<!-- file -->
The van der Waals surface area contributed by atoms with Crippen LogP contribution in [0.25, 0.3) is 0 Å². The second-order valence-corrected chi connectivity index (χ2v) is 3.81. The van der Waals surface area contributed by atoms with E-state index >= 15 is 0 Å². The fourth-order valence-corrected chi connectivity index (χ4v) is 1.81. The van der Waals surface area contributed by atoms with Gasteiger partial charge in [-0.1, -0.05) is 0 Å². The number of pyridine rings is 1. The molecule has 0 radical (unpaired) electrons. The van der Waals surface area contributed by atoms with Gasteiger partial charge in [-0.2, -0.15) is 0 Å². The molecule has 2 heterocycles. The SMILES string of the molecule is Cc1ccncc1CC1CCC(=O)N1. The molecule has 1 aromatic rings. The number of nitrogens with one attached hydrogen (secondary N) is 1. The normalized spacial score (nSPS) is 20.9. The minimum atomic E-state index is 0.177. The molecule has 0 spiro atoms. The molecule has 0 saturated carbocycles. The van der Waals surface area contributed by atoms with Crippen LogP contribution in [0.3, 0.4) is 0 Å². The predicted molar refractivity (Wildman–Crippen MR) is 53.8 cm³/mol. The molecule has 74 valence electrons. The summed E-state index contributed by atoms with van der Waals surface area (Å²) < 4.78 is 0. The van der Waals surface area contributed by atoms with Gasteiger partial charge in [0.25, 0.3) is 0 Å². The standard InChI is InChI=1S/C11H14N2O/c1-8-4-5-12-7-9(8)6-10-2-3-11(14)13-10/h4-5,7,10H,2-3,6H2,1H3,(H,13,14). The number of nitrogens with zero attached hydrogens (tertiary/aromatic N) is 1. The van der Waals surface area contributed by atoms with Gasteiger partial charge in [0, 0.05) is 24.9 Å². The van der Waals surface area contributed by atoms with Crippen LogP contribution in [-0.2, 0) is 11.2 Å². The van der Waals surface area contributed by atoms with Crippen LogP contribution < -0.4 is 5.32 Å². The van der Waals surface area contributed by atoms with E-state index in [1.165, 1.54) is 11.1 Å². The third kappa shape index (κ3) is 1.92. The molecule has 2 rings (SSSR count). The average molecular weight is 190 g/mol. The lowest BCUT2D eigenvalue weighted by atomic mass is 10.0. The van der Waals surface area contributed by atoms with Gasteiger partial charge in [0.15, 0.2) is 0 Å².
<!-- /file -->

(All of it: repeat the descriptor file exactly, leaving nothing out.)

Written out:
The van der Waals surface area contributed by atoms with Crippen LogP contribution in [0.25, 0.3) is 0 Å². The second-order valence-corrected chi connectivity index (χ2v) is 3.81. The van der Waals surface area contributed by atoms with E-state index >= 15 is 0 Å². The fourth-order valence-corrected chi connectivity index (χ4v) is 1.81. The van der Waals surface area contributed by atoms with Gasteiger partial charge in [-0.1, -0.05) is 0 Å². The number of pyridine rings is 1. The molecule has 0 radical (unpaired) electrons. The van der Waals surface area contributed by atoms with Gasteiger partial charge in [-0.2, -0.15) is 0 Å². The molecule has 2 heterocycles. The SMILES string of the molecule is Cc1ccncc1CC1CCC(=O)N1. The molecule has 1 aromatic rings. The number of nitrogens with one attached hydrogen (secondary N) is 1. The normalized spacial score (nSPS) is 20.9. The minimum atomic E-state index is 0.177. The molecule has 0 spiro atoms. The molecule has 0 saturated carbocycles. The van der Waals surface area contributed by atoms with Crippen LogP contribution in [0.3, 0.4) is 0 Å². The predicted molar refractivity (Wildman–Crippen MR) is 53.8 cm³/mol. The molecule has 74 valence electrons. The summed E-state index contributed by atoms with van der Waals surface area (Å²) < 4.78 is 0. The van der Waals surface area contributed by atoms with Gasteiger partial charge in [0.25, 0.3) is 0 Å². The standard InChI is InChI=1S/C11H14N2O/c1-8-4-5-12-7-9(8)6-10-2-3-11(14)13-10/h4-5,7,10H,2-3,6H2,1H3,(H,13,14). The number of nitrogens with zero attached hydrogens (tertiary/aromatic N) is 1. The van der Waals surface area contributed by atoms with Gasteiger partial charge in [0, 0.05) is 24.9 Å². The van der Waals surface area contributed by atoms with Crippen LogP contribution in [-0.2, 0) is 11.2 Å². The van der Waals surface area contributed by atoms with Crippen LogP contribution < -0.4 is 5.32 Å². The van der Waals surface area contributed by atoms with E-state index in [1.165, 1.54) is 11.1 Å². The third kappa shape index (κ3) is 1.92. The molecule has 2 rings (SSSR count). The average molecular weight is 190 g/mol. The lowest BCUT2D eigenvalue weighted by atomic mass is 10.0. The van der Waals surface area contributed by atoms with Gasteiger partial charge in [0.15, 0.2) is 0 Å².